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Local Winds



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I am a powered paraglider pilot. I live in Layton. I notice that the winds are much stronger in SL county 90% of the time. It seems everytime I am driving north the windspeed dies down to nothing in the farmington area 90% of the time. The Kaysville/Layton area almost have no wind most of the time even if winds are 10-15 mph just a few miles south. Is this due to Weber Canyon? I know the rising terrian near there will do it depending on wind direction. I tend to be at the bottom of this hill but it doesn't explain the very calm conditions there most of the time. Any insights into this? Thank you. Just curious.

Steve S. **********************************************************

Good stuff, and again an awesome time to talk about the lake. We discussed the lake breeze in a previous question recently so if you aren't familiar with what a lake breeze is, you can go ahead and click on the link on the right to the previous question and then come back here and it will be all review from there.

You are totally right on with your observation that the wind speed in the afternoon would be lower in the Kaysville area versus SLC in the afternoon.

What happens during a typical day is we kick up the lake breeze in the afternoon. This is happening because the land is warmer than the lake as the day proceeds. A circulation is created and the lake breeze is born. If we remember how wind moves we must remember one basic thing: as wind moves through a more narrow area, it will increase in speed. This happens with canyon winds, cold air sinks down the canyons which are narrow and the wind comes rushing out of the bottom.

The lake breeze increases in speed as the opening is narrowed. Pull up the wasatch front mesonet map link on the right it will give you a great map of Wasatch Front and the GSL. When the lake breeze kicks up, the wind in SLC shifts to the north. You can pull up a myriad of observations here by clicking on the city you want, you can even look at graphs of the wind speed. The wind comes off the lake and is funneled between the Wasatch Mountains and the Oquirrh Mountains in SLC. This speeds it up here, it's moving through a narrower area. Where is the fastest lake breeze? The hang gliders who hang out at Point of the Mountain (around Draper) are a good visual of where the breeze really gets moving. The narrow point at Point of the Mountain is where the fastest winds will go each afternoon.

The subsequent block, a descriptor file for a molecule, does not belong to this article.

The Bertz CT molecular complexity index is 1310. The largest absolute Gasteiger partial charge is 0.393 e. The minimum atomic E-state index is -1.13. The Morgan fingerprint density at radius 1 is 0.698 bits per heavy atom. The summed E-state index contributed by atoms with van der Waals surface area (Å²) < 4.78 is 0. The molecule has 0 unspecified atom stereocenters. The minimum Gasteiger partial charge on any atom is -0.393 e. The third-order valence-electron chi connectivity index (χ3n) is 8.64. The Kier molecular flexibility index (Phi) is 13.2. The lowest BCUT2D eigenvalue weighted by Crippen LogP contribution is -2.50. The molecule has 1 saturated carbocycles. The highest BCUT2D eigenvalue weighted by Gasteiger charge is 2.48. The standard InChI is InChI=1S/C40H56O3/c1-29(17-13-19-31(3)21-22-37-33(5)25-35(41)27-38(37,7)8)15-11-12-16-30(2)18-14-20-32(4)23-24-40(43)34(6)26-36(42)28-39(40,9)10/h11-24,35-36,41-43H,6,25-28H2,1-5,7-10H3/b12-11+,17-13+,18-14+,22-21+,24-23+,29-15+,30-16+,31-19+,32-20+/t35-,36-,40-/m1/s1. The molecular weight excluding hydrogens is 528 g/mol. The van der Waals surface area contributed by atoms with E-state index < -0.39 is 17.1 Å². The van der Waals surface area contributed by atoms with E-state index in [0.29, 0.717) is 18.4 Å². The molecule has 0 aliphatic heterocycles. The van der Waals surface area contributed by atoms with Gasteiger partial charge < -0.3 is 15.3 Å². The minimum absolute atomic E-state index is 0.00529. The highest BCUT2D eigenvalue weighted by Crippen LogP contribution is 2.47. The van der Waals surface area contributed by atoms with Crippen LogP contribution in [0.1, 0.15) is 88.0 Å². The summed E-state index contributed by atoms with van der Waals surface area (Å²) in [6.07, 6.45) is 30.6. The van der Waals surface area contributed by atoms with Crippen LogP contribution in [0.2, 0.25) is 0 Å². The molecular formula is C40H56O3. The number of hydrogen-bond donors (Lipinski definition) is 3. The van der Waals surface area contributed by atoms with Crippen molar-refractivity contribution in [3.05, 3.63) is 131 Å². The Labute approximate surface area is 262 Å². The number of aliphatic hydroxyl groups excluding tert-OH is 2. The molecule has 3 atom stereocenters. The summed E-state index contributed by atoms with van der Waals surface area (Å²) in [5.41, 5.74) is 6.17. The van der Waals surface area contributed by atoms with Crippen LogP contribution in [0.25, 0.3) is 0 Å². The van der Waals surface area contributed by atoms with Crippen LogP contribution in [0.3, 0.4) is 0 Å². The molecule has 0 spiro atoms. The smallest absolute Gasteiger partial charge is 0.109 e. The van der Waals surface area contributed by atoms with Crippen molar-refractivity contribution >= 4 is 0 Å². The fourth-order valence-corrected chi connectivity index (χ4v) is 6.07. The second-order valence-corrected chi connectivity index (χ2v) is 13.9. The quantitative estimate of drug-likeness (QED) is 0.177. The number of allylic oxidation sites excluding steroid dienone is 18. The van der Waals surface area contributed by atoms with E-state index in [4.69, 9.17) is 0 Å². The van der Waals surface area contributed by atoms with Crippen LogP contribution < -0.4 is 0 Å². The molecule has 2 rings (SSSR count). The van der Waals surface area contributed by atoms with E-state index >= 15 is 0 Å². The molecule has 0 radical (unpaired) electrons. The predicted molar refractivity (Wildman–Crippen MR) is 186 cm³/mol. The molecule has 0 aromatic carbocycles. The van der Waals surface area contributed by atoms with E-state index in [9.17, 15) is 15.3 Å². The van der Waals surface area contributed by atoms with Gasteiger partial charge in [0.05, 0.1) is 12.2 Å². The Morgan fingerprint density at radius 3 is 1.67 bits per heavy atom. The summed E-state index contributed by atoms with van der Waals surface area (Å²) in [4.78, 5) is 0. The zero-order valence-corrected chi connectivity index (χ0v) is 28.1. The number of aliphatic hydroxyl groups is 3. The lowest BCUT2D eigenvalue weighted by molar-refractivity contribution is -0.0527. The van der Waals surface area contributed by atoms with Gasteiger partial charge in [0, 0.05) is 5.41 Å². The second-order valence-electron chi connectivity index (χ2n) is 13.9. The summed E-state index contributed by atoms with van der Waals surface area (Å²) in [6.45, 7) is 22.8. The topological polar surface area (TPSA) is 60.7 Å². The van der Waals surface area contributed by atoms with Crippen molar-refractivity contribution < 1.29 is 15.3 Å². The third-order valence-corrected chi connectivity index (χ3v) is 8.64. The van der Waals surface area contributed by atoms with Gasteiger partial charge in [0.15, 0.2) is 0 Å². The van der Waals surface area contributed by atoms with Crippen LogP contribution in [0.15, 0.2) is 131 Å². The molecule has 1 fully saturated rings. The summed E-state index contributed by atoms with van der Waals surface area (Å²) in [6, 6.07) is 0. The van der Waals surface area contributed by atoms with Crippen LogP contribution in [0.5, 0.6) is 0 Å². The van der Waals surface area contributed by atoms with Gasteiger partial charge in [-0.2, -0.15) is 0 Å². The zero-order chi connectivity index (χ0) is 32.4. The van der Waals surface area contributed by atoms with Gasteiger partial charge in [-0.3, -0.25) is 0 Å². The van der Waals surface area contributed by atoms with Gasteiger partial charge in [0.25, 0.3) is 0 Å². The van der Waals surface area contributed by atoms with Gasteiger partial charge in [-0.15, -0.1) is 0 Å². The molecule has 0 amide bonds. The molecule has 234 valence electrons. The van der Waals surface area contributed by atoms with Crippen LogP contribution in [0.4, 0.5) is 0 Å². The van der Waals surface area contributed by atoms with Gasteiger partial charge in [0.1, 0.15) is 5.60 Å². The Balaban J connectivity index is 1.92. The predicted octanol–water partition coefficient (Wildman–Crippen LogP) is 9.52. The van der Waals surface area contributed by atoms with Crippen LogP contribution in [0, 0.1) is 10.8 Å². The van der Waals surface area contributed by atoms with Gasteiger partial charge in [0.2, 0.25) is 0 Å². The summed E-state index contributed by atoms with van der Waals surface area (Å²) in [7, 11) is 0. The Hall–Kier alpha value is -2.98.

Look at where Farmington is, the wind is coming directly off the lake and into Farmington or Kaysville or Layton. It's not moving through any narrow openings at all and is just a lighter breeze. This is why the wind speed will be lighter there vs. a point to the south. It is doesn't have to do with Weber canyon or elevation in the afternoon.

But, if you want to hang out at mouth of Weber Canyon early in the morning, you will have gustier winds than SLC. We aren't at the base of one individual canyon, the city is spread out a little more. If you were standing at the base of Parley's in the East Millcreek area, there are canyon winds all the time. Now, if you are at the mouth of Weber Canyon on a cold morning the winds should gust. As the cold air sinks at night it rushes down the canyon and gets gusty at the base. But in the afternoon, the circulation reverses and you get a lake breeze instead of a canyon wind.

Answered by KSL Meteorologists Dina Freedman and Dan Pope.

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